given 11 checkboxes to determine their Strand.

Part II of the questionnaire- checklist obtained the Level of Multiple

Intelligences presented forty (40) phrases. These were given 40

checkboxes each. The four (4) checkboxes were ranked as:

4 – High Interest

3 - Moderate Interest

2 - Slight Interest
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1- No Interest

Data Gathering Procedure

The original title proposed by the researcher was checked, revised

and rechecked by the research adviser to maintain conformity on the

subject of research. The questionnaire-checklist that aimed to draw out

the proper response to the objectives of this study was constructed also.

This questionnaire-checklist made by the researcher and was validated by

the panel of experts to ensure the validity of responses so that it would

elicit and give information to the respondents and also to the researcher.

Data gathered from answered questionnaires were checked, classified,

tabulated, and analyzed according to the research design.

Statistical Analysis of the study

The research tools being used for problem numbers 1 and 2 was the

Weighted Mean, for problem number 3, Chi-square test will be employed,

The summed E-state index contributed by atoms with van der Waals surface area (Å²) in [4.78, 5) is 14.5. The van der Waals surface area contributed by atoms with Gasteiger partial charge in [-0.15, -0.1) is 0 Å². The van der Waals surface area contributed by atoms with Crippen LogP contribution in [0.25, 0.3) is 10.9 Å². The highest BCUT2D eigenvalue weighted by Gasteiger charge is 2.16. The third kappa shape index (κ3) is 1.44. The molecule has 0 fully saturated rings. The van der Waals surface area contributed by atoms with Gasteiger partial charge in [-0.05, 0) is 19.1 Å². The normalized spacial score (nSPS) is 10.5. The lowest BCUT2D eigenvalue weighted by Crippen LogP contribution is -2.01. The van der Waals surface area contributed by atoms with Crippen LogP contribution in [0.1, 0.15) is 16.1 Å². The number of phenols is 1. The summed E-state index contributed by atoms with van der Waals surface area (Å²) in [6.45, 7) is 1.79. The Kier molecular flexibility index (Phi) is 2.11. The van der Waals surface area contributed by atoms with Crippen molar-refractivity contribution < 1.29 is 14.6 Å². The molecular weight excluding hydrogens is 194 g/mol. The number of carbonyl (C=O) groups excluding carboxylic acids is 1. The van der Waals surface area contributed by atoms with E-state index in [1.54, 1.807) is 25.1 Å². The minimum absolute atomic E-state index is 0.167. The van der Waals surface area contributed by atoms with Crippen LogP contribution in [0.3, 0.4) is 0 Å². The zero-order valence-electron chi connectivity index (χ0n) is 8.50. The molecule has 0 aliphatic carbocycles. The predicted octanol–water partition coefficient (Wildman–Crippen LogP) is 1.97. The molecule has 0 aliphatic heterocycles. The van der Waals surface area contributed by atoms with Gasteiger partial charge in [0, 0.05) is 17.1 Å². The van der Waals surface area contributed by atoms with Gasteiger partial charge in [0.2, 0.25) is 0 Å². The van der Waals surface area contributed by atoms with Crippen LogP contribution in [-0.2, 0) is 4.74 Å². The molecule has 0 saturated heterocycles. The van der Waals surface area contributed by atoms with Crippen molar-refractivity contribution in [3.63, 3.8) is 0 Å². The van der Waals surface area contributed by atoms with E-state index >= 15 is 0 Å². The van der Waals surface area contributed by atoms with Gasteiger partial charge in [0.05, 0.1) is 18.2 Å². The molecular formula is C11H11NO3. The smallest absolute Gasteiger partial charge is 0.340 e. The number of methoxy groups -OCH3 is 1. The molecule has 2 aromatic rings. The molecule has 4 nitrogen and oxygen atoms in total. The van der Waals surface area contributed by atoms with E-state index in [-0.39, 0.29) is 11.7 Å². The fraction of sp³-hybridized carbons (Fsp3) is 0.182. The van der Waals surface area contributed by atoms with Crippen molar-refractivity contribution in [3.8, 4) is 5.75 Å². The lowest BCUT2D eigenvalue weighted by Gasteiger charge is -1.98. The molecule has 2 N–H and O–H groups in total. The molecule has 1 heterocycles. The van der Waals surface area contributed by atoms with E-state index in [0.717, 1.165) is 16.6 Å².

measuring the relationship between the variables under study.


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CHAPTER IV

PRESENTATION, ANNALYSIS, AND INTERPRETATION OF DATA

This chapter presents, analyzes, and interprets the data gathered


through the use of the survey questionnaire. The tabular presentations and
discussions were organized and arranged based on the order of the
problems stated in this study.

Level of Multiple Intelligences Manifested by Grade 11 Students for school


Year 2018-2019.

Multiple Intelligence n=25 Mean Description

Naturalistic Intelligence

1 Interested with surroundings. 3.78 MI

2 Studies and learns about animals and 3.75 MI


plants.

3 Is interested in geography and natural 3.74 MI


phenomena.

4 Classifies and cares for plants and animals. 3.71 MI

5 Enjoys studying the force of nature such as 3.77 MI


the weather and earthquakes.

Total Mean 3.75 MI

Interpersonal Intelligence
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1 Talks and has friends 3.93 MI

2 Works well in group and peer teaching. 3.92 MI

3 Shares, compares and interviews. 3.76 MI

4 Organizes, leads and mediates. 3.82 MI

5 Thinks about the solution to the world’s 3.71 MI


problem.

Total Mean 3.83 MI

Musical Intelligence

1 Sings and listens to songs. 3.90 MI

2 Remembers melodies and keeps times. 3.90 MI

3 Develops best by singing and dancing. 3.87 MI

4 Enjoys singing and sings well. 3.80 MI

5 Often listens music in my free time. 4.04 HI

Total Mean 3.90 MI

Intrapersonal Intelligence

1 Works independently and pursues interests. 3.97 MI

2 Understands self and feelings. 3.85 MI

3 Develops best and quiet places. 3.90 MI

4 Prepares portfolios. 3.70 MI

5 Prepares checklist to examine works 3.85 MI


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Total Mean 3.85 MI

Bodily kinesthetic Intelligence